False Statements, Perjury and Prosecutorial Over-Charging

By: Houston Criminal Lawyer John Floyd and Paralegal Billy Sinclair

Between 1984 and 2006, Roger Clemens, a seven-time Cy Young Award winner, was arguably the best—certainly one of the top five—pitchers ever to take the mound in Major League Baseball (“MLB”). Nicknamed the “Rocket,” Clemens’ 354 wins (ninth on the all-time win list) and his 4,672 strikeouts (third only to career strikeout leader Nolan Ryan and runner up Randy Johnson) make a compelling argument that he is one of the greatest MLB pitchers of all time.

Then it happened. Former Oakland Athletics outfielder Jose Canseco released his book, Juiced: Wild Times, Rampant ‘Roids, Smash Hits, and How Baseball Got Big (William Morrow 2005), and pointed the finger at a number of prime time baseball stars as steroid users, including Clemens. Canseco’s book spurred the congressional House Committee on Oversight and Government Reform (“Oversight committee”) in March 2005 to conduct a hearing titled “Restoring Faith in America’s Pasttime: Evaluating Major Baseball’s Efforts to Eradicate Steroid Use.” Canseco and a host of other prominent MLB stars, including Mark McGwire, testified before the committee, either confirming or denying performance enhancement (“PED”) drug use by themselves or others.

Over the next year MLB reeled under one revelation after another about the magnitude of PED use among its star athletes. Home run and hitting records, as well as pitching wins/strikeouts, were being called into question. The word “asterisk” became routinely associated with Barry Bonds’ single season and career home run records along with McGwire’s smashing of Roger Maris’ single season 61 home run record. “Juiced” became part of our daily vernacular. It caught our attention last year.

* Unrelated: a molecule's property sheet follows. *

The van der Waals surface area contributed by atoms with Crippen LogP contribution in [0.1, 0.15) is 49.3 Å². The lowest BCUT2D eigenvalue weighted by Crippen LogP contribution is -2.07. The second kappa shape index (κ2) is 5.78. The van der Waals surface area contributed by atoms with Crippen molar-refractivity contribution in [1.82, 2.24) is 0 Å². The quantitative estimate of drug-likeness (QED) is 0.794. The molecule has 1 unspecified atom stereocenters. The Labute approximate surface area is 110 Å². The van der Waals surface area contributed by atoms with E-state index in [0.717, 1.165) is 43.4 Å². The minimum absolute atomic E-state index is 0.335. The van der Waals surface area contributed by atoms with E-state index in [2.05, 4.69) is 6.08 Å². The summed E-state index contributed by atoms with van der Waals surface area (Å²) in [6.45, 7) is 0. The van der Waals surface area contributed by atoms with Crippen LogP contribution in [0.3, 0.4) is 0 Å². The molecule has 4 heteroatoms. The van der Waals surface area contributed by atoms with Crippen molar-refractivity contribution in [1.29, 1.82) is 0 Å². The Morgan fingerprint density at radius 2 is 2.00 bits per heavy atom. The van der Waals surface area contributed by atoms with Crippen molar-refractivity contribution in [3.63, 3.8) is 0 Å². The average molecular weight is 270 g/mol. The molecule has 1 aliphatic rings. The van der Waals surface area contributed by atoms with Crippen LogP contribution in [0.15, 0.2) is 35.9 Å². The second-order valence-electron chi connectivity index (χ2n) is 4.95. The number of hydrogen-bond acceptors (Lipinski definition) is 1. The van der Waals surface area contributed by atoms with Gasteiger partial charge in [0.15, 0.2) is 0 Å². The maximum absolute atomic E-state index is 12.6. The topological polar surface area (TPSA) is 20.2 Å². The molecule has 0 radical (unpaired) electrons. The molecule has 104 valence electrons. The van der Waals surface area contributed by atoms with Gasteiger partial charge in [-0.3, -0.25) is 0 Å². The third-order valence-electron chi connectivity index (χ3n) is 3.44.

In March 2006 MLB Commissioner Bud Selig asked former U.S. Senator and Ambassador George J. Mitchell to investigate PED use in major league baseball. The former federal judge and U.S. Attorney was imminently qualified to lead such an investigation. Twenty months later Mitchell issued a 409-page report titled “Report to the Commissioner of Baseball of an Independent Investigation into the Illegal Use of Steroids and Other Performance Enhancing Substances by Players in Major League Baseball” (“The Mitchell Report”).

The Mitchell Report cited Clemens’ name 82 times in reporting that he allegedly used “anabolic steroids” multiple times while a member of the Toronto Blue Jays and New York Yankees between 1998 and 2001 and also used HGH multiple times in 2000. The allegations of PED use against Clemens contained in the Mitchell Report were leveled by a “professional trainer” named Brian McNamee. Clemens vehemently denied the PED charges made in the Mitchell Report and hired prominent Houston attorney Rusty Hardin to represent him in his efforts to “clear his name.” This effort led to Clemens filing a defamation lawsuit against his former personal trainer in January 2008. The lawsuit came the day after Clemens appeared on CBS’ 60 Minutes during which he strenuously denied the PED charges leveled by McNamee in the Mitchell Report.